On May 31, 2020 the Florida Division of Workers' Compensation issued a 2020 COVID-19 Report. This addresses the frequency of COVID-19 workers' compensation claims in Florida. The statistics were pulled from the Division's databases by searching for a "Cause of Injury Code 8300," and keywords used "in the accident description."
Through the end of May, the Division reports 7 claims occurring (date of injury) in January, 26 in February, 1,949 in March, 1,558 in April, and 300 in May. The total reported is 3,807. This represents 15% "of all indemnity claims (25,449)," and payment of $3,431,342 (2.9% of the total $118,023,159). Those payments ($3,431,342) were comprised of
Private Insurer 1,418 claims totaling $856,484
Private Self-Insurer 822 claims totaling $721,127
Government Self-Insurer 1,567 claims totaling $1,853,732
Among those, a few (23) were partially denied. Those were predominantly by private entities (Private Insurer = 10, Private Self-Insurer = 12, Government Self-Insurer = 1). More were denied "totally," 1,695, which is about 45% of the total of 3,807 (contributed to by Private Insurer = 775, Private Self-Insurer = 175, Government Self-Insurer = 745).
Of those 3,807 claims, 42% (1,584) were in Dade County (Miami). Broward County (436, 11%) and Palm Beach County (402, 11%) were second and third in terms of frequency. Those three counties combined for a total of 64% of the Florida claims. Similar to the infection analysis in Florida, a significant majority of the impact so far has been in south Florida. As of June 9, Florida had 66,000 cases and Dade was 19,980, Broward 8,035, and Palm Beach 7,518 (total of 35,533 in three counties, about 54% of the state's total.
The payments for workers' compensation in those three counties accounted for 67% ($2,307,747) of the $3,431,342 paid. Of Florida's 67 counties, 12 counties have not yet had a COVID-19 related workers' compensation claim.
The breakdown of occupations is also interesting. Airline workers account for 57 (1.5%) of the claims, health care workers for 1,740 (45.7%), office workers for 234 (6.1%), protective services (public personnel in fields such as correction officers, police, firefighters, forest rangers, and state troopers) 1,431 (37.6%), and service industry for 345 (9.5%). The expenditures for each group are also listed, and both protective services and office worker expenditures as a percentage of total spent were higher than those two group's respective claim percentages.
Which claims are being accepted as compensable? The breakdown by occupations is as follows (in parentheses is accepted number/totally denied number/partially denied number, then a semicolon and the accepted percentage/totally denied percentage/partially denied percentage): Airline workers 57 (22/35/0; 39%/61%/0%); health care workers for 1,740 (1,200/521/19; 69%/30%/1%), office workers 234 (128/104/2; 55%/44%/1%), protective services 1,431 (650/780/1; 45%/55%/0%), and service industry 345 (89/255/1; 26%/74%/0%). The expenditures for each group are also listed, and both protective services and office worker expenditures as a percentage of total spent were higher than those two group's claim percentages.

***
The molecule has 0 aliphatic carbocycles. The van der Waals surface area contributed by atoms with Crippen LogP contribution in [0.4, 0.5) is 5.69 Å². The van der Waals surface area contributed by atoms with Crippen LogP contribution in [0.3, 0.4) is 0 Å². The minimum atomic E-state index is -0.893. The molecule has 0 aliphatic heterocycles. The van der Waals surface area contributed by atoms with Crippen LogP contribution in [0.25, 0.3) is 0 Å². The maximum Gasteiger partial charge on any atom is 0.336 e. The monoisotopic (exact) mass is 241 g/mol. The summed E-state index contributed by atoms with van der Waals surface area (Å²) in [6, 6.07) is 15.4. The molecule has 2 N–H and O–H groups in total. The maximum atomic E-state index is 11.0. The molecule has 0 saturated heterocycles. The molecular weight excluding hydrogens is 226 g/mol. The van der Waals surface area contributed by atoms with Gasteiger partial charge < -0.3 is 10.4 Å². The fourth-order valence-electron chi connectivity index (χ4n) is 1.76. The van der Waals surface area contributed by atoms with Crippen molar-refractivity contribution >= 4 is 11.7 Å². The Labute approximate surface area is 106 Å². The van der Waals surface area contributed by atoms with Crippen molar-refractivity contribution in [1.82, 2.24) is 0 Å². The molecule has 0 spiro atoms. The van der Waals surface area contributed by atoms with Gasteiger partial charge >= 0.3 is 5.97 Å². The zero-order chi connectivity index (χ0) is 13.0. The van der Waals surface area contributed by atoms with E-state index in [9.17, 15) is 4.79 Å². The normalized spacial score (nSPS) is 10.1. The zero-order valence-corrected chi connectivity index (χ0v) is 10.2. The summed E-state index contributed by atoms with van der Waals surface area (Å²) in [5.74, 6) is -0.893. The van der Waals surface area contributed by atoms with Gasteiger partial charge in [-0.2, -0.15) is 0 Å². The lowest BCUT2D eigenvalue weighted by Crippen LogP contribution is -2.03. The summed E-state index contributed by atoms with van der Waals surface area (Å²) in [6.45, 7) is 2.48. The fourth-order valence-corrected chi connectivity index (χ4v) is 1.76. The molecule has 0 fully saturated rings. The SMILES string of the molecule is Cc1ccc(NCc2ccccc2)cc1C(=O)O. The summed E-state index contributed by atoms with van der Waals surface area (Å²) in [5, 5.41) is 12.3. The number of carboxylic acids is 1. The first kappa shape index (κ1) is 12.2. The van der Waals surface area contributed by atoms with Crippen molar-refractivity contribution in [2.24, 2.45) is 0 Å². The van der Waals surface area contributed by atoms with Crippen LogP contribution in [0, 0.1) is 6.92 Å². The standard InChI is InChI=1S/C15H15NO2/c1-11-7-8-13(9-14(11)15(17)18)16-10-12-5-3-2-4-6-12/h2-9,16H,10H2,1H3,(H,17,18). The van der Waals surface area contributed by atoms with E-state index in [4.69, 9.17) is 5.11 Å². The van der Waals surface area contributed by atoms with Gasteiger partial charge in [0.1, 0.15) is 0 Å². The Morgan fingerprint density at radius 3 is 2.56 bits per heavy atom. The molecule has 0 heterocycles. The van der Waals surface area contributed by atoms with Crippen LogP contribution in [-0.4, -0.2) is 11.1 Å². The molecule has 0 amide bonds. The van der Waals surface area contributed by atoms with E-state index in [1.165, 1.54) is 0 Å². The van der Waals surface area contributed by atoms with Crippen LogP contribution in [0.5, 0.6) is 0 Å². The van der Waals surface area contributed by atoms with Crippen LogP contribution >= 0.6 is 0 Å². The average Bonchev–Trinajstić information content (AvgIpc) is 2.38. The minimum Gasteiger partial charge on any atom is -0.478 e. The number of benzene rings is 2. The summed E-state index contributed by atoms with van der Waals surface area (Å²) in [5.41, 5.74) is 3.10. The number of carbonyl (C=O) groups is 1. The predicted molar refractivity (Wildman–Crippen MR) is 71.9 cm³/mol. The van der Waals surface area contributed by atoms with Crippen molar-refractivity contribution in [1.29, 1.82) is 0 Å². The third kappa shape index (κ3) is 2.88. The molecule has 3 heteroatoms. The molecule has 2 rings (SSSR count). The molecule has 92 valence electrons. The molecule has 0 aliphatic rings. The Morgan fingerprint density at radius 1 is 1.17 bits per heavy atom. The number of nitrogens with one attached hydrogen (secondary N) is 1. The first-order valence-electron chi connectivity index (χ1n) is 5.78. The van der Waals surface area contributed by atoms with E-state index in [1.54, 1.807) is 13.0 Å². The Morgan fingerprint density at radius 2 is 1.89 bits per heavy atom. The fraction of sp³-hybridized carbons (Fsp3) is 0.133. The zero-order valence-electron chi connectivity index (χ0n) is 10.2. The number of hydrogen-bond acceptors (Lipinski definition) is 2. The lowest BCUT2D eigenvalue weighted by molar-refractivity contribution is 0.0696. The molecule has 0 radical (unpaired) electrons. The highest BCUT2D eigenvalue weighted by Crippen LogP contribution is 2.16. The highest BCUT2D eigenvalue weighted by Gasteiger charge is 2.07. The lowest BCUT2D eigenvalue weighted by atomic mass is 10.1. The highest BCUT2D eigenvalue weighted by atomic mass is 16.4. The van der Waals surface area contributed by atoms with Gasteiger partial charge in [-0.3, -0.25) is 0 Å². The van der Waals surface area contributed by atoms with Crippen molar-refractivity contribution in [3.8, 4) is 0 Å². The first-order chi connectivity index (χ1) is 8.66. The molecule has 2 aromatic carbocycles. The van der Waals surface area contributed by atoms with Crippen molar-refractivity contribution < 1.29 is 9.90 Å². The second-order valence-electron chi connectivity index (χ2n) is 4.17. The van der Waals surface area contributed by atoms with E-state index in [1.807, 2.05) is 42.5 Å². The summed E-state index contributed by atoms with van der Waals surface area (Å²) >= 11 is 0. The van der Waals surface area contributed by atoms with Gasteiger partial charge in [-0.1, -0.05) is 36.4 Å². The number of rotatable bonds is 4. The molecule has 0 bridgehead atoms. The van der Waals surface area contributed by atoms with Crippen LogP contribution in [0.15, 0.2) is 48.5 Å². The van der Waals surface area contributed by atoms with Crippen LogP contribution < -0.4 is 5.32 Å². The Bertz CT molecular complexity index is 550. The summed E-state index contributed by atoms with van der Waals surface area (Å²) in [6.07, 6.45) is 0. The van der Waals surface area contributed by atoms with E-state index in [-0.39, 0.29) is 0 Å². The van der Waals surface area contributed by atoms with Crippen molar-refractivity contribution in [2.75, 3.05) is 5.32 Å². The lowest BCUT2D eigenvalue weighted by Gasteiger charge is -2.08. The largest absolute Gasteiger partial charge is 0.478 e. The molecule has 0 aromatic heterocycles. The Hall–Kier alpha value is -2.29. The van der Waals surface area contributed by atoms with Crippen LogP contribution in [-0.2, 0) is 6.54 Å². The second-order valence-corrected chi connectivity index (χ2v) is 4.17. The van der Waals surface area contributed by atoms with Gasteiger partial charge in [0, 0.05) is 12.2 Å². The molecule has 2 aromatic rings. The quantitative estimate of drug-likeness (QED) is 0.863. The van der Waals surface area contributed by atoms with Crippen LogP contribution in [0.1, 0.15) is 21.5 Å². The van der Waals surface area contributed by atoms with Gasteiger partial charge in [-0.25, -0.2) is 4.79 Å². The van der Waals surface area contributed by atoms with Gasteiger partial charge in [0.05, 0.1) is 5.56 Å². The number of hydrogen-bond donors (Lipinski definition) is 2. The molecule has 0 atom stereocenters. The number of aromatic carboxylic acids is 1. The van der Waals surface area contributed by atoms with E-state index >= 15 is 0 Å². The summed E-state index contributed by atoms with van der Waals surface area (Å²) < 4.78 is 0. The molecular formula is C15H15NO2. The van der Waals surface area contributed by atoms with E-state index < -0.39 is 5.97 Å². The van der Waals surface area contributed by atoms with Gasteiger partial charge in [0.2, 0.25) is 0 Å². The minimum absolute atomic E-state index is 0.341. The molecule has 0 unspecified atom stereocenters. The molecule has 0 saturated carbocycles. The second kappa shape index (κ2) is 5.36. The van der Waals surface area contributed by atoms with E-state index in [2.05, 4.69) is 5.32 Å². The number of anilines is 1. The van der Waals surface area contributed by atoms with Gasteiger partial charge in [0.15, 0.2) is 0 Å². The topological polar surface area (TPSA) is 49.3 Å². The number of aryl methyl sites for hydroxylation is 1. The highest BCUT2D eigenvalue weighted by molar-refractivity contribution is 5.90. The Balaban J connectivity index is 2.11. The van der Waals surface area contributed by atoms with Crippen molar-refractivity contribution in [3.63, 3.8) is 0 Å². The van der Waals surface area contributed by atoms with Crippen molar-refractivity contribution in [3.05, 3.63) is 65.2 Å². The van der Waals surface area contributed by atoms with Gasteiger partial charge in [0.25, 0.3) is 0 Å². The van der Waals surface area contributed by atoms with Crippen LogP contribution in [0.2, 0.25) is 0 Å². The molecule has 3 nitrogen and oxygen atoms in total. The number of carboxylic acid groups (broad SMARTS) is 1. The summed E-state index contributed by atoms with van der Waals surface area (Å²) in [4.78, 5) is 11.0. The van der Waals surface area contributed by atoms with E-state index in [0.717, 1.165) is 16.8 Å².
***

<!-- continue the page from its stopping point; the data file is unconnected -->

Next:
Despite some of those claims being "full denials," about $44,851 was nevertheless paid on those claims (likely during investigation and before denial).
Most (53%) of the Florida workers' compensation claims involve individuals that are reported as female (2,017) and the claims for those reported as male are 1,782 (47%). a small number (8) is labelled as gender/sex "not indicated." The distribution of the various claims by age is illustrated in the table below. This illustrates that men over 50 comprise a smaller percentage (21%) than women in that age range (30%). Similarly, men in the group 39 or under comprise 54% of men's claims while women in that age range comprise only 44% of female claims.
Finally, the Division notes that telemedicine has seen serious increased billing in Florida in recent months. In January there were 264 bills for that service; February brought 307. But in March 2020 there were 2,356 (667% increase). April made that look tame with 8,374 bills for telemedicine (369% increase month to month). But, for some reason the trend changed in May, dropping back to only 1,426. Notably, however, that figure for May is still more than 5 times the total in January (264), the pre-COVID time. There is no conclusion suggested as to why May is significantly lower than March and April.
In what professions is the telemedicine occurring? The vast majority (6,338 bills, 52% of the total) came from medical doctors. The next largest group (3,041 bills, 25%) from physical therapists. The numbers drop precipitously for the next largest groups: osteopathic physicians (734 bills, 6%), "out of state care providers (660 bills, 5%) occupational therapist (296 bills, 2%), physician assistants (290 bills, 2%) and psychologists (239 bills, 2%); the other providers in 12 categories were all fewer than 200 bills each, many were only one or two each.
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